Ask about my first love -- and I’d tell you about the Chesapeake Bay.
From the time I could only toddle I’ve been traversing the waters of the Chesapeake Bay, stirring up sulfuric muck from Mayo Beach to the shores of the St. Mary’s and the Susquehanna. I think when you grow up in a place, it becomes a part of you. For no place could this be truer than the Chesapeake Bay.
Photo: A fishing expedition where Mollie caught a large cobia hiding beneath the surface.
The Chesapeake is vast in its beauty, but for me the treasures of the Chesapeake lie hidden beneath brackish waves. I first fell in love with the Chesapeake through angling, the art of catching fish. Spurred on by my dad, a marine journalist by profession, fishing comes with the territory of being born into my family. I’ll always remember countless October sunsets spent chasing schools of hungry Striped Bass, using the feeding birds in tow as a native-guide. When we learn the ebb and flow of the bite, over time, it exposes the tendencies of creatures who call this hidden world home.
I’m so excited to be working for IPC and with congregations across the Lower Shore to help them be the best stewards that they can. I wholeheartedly believe that the work IPC does is important and can lead us to a healthier Bay, so that future Chesapeake children can have the chance to form their own Chesapeake stories, just like I did.
Photo: From elementary school to her college days at St. Mary’s College of Maryland, St. Mary’s Lake has been a reliable fishing hole.
But, generations of anglers have lived lives devoid of one creature native to the Bay, who ruled these vast waters long before the arrival of any human: Atlantic Sturgeon. Near-alien looking in appearance, these armored fish were once so plentiful across the Chesapeake that they were used as fertilizer. For a time, they were one of the Chesapeake’s largest exports. By the early 1900’s their population had been decimated from a mixture of habitat degradation and gross over-fishing. In fact, their home has been so altered and changed that they were nearly declared extinct Bay-wide. Their future, now definitively intertwined with our choices.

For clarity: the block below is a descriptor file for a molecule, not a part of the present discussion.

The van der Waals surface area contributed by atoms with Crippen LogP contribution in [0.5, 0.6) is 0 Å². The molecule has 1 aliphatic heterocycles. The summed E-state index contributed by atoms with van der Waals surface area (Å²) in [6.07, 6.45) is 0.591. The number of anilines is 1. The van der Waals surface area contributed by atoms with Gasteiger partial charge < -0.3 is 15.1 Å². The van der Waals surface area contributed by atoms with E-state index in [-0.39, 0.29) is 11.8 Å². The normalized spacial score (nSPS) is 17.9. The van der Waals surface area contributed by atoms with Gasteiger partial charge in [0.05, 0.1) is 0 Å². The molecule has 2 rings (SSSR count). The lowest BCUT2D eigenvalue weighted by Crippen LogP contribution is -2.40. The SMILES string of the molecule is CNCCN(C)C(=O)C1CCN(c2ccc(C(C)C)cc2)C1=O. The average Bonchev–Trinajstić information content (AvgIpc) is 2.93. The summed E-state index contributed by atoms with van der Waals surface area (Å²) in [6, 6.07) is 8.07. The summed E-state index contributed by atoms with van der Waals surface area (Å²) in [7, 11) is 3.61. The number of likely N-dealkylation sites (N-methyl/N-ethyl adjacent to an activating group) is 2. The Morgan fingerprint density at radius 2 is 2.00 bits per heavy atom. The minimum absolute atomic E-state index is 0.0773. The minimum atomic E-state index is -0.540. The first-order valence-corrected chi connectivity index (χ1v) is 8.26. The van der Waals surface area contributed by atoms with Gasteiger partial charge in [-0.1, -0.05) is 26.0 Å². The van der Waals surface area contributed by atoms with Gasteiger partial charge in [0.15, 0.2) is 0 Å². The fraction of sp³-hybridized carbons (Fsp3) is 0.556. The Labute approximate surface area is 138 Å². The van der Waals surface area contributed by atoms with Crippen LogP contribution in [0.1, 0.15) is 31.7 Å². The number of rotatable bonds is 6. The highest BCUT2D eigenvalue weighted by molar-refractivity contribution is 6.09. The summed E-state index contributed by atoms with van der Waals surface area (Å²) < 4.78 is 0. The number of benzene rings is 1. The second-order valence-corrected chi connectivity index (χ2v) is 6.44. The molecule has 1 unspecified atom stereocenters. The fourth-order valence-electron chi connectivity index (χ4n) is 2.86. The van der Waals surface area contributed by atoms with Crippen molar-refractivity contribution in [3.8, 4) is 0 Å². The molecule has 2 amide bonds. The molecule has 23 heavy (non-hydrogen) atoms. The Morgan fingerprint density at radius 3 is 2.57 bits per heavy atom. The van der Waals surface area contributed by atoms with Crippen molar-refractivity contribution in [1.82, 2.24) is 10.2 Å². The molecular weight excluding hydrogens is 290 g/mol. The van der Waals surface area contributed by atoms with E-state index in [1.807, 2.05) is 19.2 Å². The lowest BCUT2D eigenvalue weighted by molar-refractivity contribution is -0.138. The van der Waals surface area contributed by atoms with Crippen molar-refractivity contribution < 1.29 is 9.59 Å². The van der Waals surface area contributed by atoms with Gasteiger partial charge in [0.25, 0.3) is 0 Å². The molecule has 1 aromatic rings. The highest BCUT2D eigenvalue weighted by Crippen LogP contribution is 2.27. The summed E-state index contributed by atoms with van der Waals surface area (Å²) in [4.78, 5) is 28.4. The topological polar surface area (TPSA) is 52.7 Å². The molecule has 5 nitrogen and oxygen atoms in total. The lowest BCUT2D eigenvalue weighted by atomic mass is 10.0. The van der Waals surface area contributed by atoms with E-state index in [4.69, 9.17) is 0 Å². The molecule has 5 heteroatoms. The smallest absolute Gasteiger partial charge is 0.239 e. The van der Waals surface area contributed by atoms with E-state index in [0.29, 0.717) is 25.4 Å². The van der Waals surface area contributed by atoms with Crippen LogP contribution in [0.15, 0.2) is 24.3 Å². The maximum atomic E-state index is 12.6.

To me, restoring these fish are emblematic of what IPC is working for. A flourishing Chesapeake where sacred waters and creatures are protected by faithful stewards of the Bay. Atlantic sturgeon are calling for us to advocate for them: they need clean waters and a healthy Bay to survive here, just like us. Care and love are required to protect these creatures - our faiths compel us to act.
Photos: Mollie and Bonnie Sorak at Salisbury Riverfest (above) & Map of Marshyhope Creek on the Nanticoke River (below).
Love for the Bay arises through a variety of avenues, from fishing to birding, eating seafood to driving the Bridge. In a tumultuous world, the Bay is forever a respite and friend here to support us as we support her. Love for the Bay brought me to IPC, and drives me to help share its beauty and importance with others. When we work towards a healthier Bay, we work to make it possible for countless future generations to fall in love, like I did.
If you are interested in advocating to protect the Atlantic Sturgeon, public comment is being gathered now through October 17 regarding a project that scientists have flagged as posing new threats to the species. You can read up about the Aquacon project online. IPC has not taken an official stance on this project, but we encourage everyone to become informed. Public comments can be received by the Maryland Department of the Environment; send an email to Paul Hlavinka, [email protected].
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